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Early Retirees, Manage Income to Snare a Health Insurance Subsidy

Taking early retirement? Here's how to lower health insurance premiums until you're eligible for Medicare.

If you retire early and have to buy health insurance on your own, those premiums are likely to be some of your largest expenses until you turn 65 and can enroll in Medicare. Early retirees have it particularly hard because health insurance for people in their fifties and early sixties can cost up to three times as much as coverage for younger people.

But you could qualify for a subsidy to help pay a big chunk of the premiums if you buy insurance through your state health insurance marketplace. And you may be able to make some financial moves to qualify for more assistance—especially if you have retired from full-time work and have more flexibility with how you receive your income.

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To qualify for a subsidy, your modified adjusted gross income must be less than 400% of the federal poverty level. For 2018 coverage, that’s $48,240 for singles or $64,960 for a couple. The lower your income, the higher your subsidy (although your income must be at least 100% of the federal poverty level, which is $12,060 for singles or $16,240 for couples).

Qualifying for a subsidy can make a big difference in your premiums. For example, a 60-year-old single man in Pittsburgh who earns $40,000 could qualify for a subsidy of $439 per month in 2018. That would lower the monthly cost of some silver-level plans from $730 per month to about $300. If he bought a bronze plan, which usually has higher deductibles and more cost-sharing than silver plans, his monthly premiums could drop from more than $500 to about $100 or less.

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The subsidy is a premium tax credit, and it is based on your income for the current year, which you estimate when you buy a policy. But you still have time to make some moves to help reduce your income before the end of the year, which could lower your premiums now or result in a refund when you file your 2018 income tax return. You can only qualify for a subsidy if you bought coverage through your state insurance marketplace (either through Healthcare.gov or your state’s exchange, depending on the state).

Steps to Trim Income

The modified adjusted gross income figure that determines eligibility for the subsidy is based on your adjusted gross income on Form 1040 plus tax-exempt foreign income, tax-exempt Social Security benefits and tax-exempt interest.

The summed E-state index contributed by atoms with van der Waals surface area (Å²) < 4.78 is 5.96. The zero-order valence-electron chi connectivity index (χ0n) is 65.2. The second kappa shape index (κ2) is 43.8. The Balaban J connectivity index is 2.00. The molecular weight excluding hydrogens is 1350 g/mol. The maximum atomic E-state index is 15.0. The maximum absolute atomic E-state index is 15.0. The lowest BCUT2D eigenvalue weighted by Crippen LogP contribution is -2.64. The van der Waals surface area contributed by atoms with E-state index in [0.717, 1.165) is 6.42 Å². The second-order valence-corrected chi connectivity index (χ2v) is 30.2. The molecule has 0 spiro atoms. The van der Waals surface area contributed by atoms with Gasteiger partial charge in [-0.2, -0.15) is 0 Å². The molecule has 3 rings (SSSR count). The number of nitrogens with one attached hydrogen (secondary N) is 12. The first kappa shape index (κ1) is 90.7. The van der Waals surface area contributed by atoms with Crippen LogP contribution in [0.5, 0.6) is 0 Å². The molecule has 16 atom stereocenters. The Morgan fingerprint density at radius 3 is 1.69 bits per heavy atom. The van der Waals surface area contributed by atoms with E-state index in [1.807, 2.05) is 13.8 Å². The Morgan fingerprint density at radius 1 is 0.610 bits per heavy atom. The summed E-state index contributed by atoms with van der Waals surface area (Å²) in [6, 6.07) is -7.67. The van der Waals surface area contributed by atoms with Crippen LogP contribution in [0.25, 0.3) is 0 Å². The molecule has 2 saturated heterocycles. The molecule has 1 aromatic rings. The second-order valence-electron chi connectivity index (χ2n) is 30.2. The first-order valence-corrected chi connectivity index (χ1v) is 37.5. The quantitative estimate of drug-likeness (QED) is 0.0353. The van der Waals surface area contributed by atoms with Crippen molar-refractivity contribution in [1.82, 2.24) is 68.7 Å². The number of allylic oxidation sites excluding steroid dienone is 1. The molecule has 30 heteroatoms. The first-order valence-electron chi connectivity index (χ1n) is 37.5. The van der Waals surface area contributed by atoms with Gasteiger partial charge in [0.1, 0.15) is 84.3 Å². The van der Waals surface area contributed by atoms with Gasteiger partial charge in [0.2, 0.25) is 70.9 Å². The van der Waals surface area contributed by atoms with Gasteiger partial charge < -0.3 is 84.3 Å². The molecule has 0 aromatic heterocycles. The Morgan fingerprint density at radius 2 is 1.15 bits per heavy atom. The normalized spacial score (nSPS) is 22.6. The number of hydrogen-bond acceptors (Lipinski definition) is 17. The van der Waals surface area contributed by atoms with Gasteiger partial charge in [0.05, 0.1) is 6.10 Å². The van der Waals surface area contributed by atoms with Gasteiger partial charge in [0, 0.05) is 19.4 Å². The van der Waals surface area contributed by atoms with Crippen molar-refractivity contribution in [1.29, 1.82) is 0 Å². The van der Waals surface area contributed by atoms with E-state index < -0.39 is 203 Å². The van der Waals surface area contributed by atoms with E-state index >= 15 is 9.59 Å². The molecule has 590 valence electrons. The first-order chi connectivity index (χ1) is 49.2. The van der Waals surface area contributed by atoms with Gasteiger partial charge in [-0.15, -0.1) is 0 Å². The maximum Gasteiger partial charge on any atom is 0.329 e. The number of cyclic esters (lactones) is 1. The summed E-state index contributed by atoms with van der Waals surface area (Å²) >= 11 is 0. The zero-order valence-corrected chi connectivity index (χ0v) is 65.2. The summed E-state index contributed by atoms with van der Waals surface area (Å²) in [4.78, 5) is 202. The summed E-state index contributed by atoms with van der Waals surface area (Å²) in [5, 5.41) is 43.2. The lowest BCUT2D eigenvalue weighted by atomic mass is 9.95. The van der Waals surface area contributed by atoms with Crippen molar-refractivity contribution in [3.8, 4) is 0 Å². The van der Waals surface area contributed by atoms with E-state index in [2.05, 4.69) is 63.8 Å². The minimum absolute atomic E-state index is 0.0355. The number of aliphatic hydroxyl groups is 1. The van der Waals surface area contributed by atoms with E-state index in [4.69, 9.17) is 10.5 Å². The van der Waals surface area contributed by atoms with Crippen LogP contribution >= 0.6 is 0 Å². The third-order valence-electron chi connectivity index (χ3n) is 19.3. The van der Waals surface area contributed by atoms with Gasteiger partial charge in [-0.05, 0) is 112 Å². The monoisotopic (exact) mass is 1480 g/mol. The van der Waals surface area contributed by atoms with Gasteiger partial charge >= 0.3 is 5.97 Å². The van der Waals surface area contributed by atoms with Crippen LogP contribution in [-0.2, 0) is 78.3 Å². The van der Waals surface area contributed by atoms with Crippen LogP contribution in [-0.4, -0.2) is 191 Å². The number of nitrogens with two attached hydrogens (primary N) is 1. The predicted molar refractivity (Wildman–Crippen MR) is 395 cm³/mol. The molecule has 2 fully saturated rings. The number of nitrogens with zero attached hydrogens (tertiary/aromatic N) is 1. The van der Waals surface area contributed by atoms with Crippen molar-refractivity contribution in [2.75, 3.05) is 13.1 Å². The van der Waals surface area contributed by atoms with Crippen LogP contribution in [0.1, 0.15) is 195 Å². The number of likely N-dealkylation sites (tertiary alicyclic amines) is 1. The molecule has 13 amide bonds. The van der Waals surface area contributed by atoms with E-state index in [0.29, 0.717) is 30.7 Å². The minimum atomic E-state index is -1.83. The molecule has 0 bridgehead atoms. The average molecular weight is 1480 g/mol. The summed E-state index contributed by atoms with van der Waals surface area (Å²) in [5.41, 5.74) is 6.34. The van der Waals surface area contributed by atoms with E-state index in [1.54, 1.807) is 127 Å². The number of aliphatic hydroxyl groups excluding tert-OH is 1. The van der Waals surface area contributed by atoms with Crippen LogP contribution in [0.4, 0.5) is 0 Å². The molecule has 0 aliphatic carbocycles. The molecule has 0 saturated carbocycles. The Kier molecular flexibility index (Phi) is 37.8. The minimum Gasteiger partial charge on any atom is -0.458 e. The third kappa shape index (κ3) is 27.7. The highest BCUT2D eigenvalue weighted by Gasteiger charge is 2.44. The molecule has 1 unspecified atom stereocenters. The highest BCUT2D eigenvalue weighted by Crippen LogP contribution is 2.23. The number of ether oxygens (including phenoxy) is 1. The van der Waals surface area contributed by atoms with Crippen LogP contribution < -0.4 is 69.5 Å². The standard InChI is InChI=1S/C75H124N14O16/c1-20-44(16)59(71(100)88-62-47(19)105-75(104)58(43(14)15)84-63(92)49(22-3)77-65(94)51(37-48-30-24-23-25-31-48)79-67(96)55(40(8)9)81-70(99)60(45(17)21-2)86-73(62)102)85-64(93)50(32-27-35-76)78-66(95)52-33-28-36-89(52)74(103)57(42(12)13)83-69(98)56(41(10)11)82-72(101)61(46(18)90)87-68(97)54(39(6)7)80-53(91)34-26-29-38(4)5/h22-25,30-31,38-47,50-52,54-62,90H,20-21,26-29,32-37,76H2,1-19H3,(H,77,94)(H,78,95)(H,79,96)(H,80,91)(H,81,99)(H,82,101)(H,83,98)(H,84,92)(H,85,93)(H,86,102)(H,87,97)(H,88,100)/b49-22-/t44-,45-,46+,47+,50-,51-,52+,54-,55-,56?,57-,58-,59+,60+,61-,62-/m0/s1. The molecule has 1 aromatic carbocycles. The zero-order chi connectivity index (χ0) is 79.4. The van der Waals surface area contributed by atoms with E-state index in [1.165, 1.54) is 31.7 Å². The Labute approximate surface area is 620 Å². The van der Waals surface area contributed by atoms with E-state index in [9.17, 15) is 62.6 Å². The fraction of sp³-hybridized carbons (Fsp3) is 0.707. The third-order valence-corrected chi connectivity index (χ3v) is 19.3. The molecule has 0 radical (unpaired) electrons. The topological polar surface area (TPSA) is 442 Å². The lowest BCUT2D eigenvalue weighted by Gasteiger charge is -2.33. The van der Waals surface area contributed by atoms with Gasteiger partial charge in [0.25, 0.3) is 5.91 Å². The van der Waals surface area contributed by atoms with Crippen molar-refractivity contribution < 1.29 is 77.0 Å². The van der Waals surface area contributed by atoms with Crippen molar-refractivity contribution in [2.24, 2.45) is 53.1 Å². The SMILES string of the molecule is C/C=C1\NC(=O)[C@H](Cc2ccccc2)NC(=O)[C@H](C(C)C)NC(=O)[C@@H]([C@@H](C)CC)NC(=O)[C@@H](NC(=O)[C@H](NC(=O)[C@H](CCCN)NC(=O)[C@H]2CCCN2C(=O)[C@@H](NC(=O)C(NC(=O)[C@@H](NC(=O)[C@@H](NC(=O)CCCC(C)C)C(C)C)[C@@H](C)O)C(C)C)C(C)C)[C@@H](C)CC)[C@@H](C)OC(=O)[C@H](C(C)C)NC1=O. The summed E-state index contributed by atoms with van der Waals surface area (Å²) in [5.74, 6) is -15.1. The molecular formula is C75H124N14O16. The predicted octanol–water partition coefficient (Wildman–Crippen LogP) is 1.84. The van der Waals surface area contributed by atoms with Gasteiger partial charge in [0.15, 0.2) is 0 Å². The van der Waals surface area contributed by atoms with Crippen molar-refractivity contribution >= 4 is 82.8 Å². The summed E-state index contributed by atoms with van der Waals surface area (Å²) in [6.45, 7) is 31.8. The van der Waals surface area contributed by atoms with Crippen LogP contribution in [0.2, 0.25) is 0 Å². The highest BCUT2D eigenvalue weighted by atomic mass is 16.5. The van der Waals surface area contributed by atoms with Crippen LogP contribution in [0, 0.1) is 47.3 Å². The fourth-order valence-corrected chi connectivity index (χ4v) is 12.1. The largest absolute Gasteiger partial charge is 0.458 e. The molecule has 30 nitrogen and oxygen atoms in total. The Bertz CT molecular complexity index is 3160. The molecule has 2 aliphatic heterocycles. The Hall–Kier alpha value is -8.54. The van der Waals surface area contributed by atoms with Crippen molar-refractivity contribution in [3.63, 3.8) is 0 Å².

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You can reduce your income by making tax-deductible contributions to a traditional IRA, if you or your spouse has some earned income; to a health savings account, if you have a high-deductible health insurance policy; or to a simplified employee pension or solo 401(k), if you have any self-employment income. “Essentially, any tax-deferred vehicle will help lower your MAGI,” says Ron Mastrogiovanni, chief executive officer of HealthView Services, which specializes in financial planning for health care expenses.

You can also control how much money you withdraw from tax-deferred IRAs or 401(k)s in the last few months of the year, perhaps delaying some withdrawals until 2019. Or you could instead take money from a tax-free Roth account, which wouldn’t be included in the calculations. Selling losing stocks or minimizing capital gains can help, too. And if you have any self-employment income, your business expenses can reduce your income. Also be careful about moves that can make your taxable income higher than usual, such as converting a traditional IRA to a Roth.

It’s important to keep the subsidy in mind when choosing a policy for 2019 health coverage. Open enrollment for marketplace coverage runs from November 1 to December 15 (with a longer deadline in some states). Although Affordable Care Act–compliant plans are also available outside the state exchanges, it’s a good idea to buy coverage from the marketplace if there’s a chance you could qualify for a subsidy. For 2019 policies, you will get a subsidy if your income is less than $48,560 for singles or $65,840 for couples.

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